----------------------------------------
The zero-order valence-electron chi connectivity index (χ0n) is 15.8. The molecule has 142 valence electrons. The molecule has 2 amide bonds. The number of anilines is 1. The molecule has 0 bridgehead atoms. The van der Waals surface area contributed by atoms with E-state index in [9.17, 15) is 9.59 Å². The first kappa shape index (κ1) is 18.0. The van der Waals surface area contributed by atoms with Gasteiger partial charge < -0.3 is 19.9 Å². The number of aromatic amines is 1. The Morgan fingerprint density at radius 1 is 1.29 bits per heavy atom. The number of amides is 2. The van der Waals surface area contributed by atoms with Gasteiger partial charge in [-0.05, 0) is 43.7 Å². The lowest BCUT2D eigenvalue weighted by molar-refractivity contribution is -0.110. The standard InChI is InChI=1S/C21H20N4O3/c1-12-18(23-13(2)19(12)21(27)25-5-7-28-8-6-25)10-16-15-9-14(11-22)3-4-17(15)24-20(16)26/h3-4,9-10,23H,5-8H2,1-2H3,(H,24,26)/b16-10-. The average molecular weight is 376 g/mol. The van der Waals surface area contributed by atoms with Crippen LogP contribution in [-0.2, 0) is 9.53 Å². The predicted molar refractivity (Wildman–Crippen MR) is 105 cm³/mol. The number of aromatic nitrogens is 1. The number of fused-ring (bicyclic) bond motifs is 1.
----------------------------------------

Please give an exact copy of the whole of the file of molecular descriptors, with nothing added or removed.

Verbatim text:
The zero-order valence-electron chi connectivity index (χ0n) is 15.8. The molecule has 142 valence electrons. The molecule has 2 amide bonds. The number of anilines is 1. The molecule has 0 bridgehead atoms. The van der Waals surface area contributed by atoms with E-state index in [9.17, 15) is 9.59 Å². The first kappa shape index (κ1) is 18.0. The van der Waals surface area contributed by atoms with Gasteiger partial charge < -0.3 is 19.9 Å². The number of aromatic amines is 1. The Morgan fingerprint density at radius 1 is 1.29 bits per heavy atom. The number of amides is 2. The van der Waals surface area contributed by atoms with Gasteiger partial charge in [-0.05, 0) is 43.7 Å². The lowest BCUT2D eigenvalue weighted by molar-refractivity contribution is -0.110. The standard InChI is InChI=1S/C21H20N4O3/c1-12-18(23-13(2)19(12)21(27)25-5-7-28-8-6-25)10-16-15-9-14(11-22)3-4-17(15)24-20(16)26/h3-4,9-10,23H,5-8H2,1-2H3,(H,24,26)/b16-10-. The average molecular weight is 376 g/mol. The van der Waals surface area contributed by atoms with Crippen LogP contribution in [-0.2, 0) is 9.53 Å². The predicted molar refractivity (Wildman–Crippen MR) is 105 cm³/mol. The number of aromatic nitrogens is 1. The number of fused-ring (bicyclic) bond motifs is 1.